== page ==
So too, the universe began to exist when the first real concrete object began to exist, just like the set of the apples began to exist when the apples were put on the table. There is still a problem--what caused the first concrete object to exist?--but now we don't have the strange apparent contradiction between (i) and (ii).

Clearing up this confusion might help making sense of some of what puzzles you in your other points. For instance, in 3 you say "Logic appears only in space-time (logic is based on axioms that do not require proof - they came from observing events happening in time, therefore time and logic can be considered as inseparable and logic to be seen as part or by-product of time." This doesn't follow. The fact that the universe does not contain contradictions is an a priori metaphysical truth. The fact that we learn logic as adults, that our knowledge of it is based on experience, etc. doesn't not show that logic itself is somehow based on experience or that it is subject to the laws of physics, etc.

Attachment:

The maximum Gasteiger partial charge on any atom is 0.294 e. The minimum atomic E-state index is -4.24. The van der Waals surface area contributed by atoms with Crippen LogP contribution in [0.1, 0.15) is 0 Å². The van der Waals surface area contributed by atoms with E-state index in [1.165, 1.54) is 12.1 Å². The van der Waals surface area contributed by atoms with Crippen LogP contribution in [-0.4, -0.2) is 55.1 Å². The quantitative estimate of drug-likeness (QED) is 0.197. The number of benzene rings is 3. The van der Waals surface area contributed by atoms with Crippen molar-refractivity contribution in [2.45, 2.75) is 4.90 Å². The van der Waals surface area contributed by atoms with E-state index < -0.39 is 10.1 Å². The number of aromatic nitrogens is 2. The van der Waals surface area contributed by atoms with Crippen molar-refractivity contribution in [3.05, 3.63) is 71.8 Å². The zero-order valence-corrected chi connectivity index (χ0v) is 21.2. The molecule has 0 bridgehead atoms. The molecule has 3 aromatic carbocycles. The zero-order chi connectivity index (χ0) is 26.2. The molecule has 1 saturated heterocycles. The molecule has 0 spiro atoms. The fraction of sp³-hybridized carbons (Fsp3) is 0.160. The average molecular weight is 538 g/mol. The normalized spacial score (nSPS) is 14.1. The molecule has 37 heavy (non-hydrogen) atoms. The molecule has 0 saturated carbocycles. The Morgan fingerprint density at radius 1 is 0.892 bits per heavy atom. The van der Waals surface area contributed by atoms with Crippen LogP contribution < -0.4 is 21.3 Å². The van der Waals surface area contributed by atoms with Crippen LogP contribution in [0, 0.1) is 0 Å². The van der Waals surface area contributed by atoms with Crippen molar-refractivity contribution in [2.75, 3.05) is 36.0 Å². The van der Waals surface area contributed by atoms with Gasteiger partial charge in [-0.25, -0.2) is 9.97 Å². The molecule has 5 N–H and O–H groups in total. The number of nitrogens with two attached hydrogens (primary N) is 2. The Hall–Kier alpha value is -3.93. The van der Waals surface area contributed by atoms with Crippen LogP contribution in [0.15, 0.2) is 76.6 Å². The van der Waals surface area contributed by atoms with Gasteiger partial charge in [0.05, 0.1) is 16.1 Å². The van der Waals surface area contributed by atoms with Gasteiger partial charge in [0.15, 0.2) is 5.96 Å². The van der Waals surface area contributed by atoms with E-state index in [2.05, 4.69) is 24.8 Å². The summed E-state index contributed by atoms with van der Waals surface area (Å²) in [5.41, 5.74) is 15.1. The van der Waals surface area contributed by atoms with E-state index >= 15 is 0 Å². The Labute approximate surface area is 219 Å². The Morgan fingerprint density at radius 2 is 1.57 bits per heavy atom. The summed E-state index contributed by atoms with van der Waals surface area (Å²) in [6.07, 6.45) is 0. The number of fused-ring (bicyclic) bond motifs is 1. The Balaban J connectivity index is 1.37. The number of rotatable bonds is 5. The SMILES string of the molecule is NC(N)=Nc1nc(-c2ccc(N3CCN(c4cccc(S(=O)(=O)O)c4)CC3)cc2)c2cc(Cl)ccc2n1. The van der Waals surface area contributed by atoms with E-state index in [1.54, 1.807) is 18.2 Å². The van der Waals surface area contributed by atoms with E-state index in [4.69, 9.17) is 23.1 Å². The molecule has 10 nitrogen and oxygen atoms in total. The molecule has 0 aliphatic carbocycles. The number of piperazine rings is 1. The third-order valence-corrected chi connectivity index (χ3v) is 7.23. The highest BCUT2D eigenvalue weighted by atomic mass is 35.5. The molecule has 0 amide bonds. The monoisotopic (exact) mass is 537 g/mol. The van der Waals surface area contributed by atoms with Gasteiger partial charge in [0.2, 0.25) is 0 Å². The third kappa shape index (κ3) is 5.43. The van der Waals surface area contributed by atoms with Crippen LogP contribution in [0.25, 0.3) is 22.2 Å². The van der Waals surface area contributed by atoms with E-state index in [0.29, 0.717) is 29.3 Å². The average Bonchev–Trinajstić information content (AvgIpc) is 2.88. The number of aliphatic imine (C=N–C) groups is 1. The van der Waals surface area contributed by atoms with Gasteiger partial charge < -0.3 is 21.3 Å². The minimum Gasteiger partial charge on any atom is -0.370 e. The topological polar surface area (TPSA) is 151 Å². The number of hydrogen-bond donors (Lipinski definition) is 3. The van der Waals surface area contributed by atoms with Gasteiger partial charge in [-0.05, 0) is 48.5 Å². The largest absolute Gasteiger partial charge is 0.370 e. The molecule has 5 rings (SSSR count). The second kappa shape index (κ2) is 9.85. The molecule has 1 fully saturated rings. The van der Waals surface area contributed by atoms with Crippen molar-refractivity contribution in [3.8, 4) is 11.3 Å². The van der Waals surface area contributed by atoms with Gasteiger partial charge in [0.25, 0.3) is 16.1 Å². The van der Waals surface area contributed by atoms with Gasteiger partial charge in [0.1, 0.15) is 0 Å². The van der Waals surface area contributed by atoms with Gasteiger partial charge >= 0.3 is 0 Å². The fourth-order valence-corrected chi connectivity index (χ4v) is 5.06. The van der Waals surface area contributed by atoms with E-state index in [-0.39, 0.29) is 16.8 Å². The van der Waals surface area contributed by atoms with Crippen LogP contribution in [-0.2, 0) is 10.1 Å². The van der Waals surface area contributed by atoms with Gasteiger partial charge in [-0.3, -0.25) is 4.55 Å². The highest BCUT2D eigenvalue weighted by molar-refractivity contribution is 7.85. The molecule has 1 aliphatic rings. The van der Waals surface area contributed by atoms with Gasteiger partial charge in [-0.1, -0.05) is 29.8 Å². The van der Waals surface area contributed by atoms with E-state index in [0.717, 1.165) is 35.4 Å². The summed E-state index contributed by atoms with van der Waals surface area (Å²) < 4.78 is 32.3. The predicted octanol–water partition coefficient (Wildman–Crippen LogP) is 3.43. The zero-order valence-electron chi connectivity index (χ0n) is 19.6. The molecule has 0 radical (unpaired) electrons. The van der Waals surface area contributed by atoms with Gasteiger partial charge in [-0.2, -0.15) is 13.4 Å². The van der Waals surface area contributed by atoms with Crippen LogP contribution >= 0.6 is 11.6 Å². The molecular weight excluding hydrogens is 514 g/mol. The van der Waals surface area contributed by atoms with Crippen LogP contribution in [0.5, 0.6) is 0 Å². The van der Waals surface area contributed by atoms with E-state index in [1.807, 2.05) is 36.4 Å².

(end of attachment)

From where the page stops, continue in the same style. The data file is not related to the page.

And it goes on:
I don't know what to say about the last three points except that you seem to be thinking of "dimensions" along a spatial metaphor. A two dimensional figure looks like a line from the third dimensional perspective orthogonal to the first two dimensions. And you're then inferring that this process could be iterated higher and higher until we somehow consider the whole universe from some absolute perspective. But it isn't clear that this is possible. Time is a "dimension" in the sense that many formulae in physics include a parameter to measure change over time, but it wouldn't follow that somehow it is possible (for some mind, even a nonhuman mind) to adopt some fourth-dimensional perspective orthogonal to the three dimensions of space, let alone that there would be some fifth-dimensional perspective orthogonal to that and so on.

I hope this helps clarify your thinking on these difficult, important issues.

  • Summarize it in 'one' word. – Asphir Dom May 9 '14 at 16:28
  • Nice 'baby' analogy – iGbanam May 20 '14 at 21:56